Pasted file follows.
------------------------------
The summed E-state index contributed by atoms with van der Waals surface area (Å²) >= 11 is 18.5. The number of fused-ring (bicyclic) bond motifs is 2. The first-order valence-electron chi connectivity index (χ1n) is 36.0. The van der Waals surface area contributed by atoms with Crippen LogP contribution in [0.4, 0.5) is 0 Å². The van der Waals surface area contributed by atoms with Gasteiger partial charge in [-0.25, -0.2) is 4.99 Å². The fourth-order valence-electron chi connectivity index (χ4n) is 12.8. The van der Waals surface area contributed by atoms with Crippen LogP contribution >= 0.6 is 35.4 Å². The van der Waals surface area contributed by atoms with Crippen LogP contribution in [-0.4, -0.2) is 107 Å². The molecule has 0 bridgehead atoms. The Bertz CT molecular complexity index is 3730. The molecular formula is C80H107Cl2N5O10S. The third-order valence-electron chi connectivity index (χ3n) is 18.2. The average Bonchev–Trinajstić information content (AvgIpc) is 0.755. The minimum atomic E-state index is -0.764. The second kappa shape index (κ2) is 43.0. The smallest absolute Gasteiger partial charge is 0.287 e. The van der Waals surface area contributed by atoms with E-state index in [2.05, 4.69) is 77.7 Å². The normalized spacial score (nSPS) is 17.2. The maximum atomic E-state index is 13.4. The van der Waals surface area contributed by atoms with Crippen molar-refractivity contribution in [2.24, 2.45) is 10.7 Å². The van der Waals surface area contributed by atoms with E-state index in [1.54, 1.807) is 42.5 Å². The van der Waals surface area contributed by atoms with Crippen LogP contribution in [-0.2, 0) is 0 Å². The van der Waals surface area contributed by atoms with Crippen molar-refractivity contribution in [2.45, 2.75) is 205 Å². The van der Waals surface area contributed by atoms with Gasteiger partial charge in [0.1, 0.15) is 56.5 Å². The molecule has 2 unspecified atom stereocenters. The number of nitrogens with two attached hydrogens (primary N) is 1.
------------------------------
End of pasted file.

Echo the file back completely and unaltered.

The summed E-state index contributed by atoms with van der Waals surface area (Å²) >= 11 is 18.5. The number of fused-ring (bicyclic) bond motifs is 2. The first-order valence-electron chi connectivity index (χ1n) is 36.0. The van der Waals surface area contributed by atoms with Crippen LogP contribution in [0.4, 0.5) is 0 Å². The van der Waals surface area contributed by atoms with Gasteiger partial charge in [-0.25, -0.2) is 4.99 Å². The fourth-order valence-electron chi connectivity index (χ4n) is 12.8. The van der Waals surface area contributed by atoms with Crippen LogP contribution >= 0.6 is 35.4 Å². The van der Waals surface area contributed by atoms with Crippen LogP contribution in [-0.4, -0.2) is 107 Å². The molecule has 0 bridgehead atoms. The Bertz CT molecular complexity index is 3730. The molecular formula is C80H107Cl2N5O10S. The third-order valence-electron chi connectivity index (χ3n) is 18.2. The average Bonchev–Trinajstić information content (AvgIpc) is 0.755. The minimum atomic E-state index is -0.764. The second kappa shape index (κ2) is 43.0. The smallest absolute Gasteiger partial charge is 0.287 e. The van der Waals surface area contributed by atoms with E-state index in [2.05, 4.69) is 77.7 Å². The normalized spacial score (nSPS) is 17.2. The maximum atomic E-state index is 13.4. The van der Waals surface area contributed by atoms with Crippen molar-refractivity contribution in [2.24, 2.45) is 10.7 Å². The van der Waals surface area contributed by atoms with E-state index in [1.54, 1.807) is 42.5 Å². The van der Waals surface area contributed by atoms with Crippen LogP contribution in [-0.2, 0) is 0 Å². The van der Waals surface area contributed by atoms with Crippen molar-refractivity contribution in [2.45, 2.75) is 205 Å². The van der Waals surface area contributed by atoms with Gasteiger partial charge in [0.1, 0.15) is 56.5 Å². The molecule has 2 unspecified atom stereocenters. The number of nitrogens with two attached hydrogens (primary N) is 1.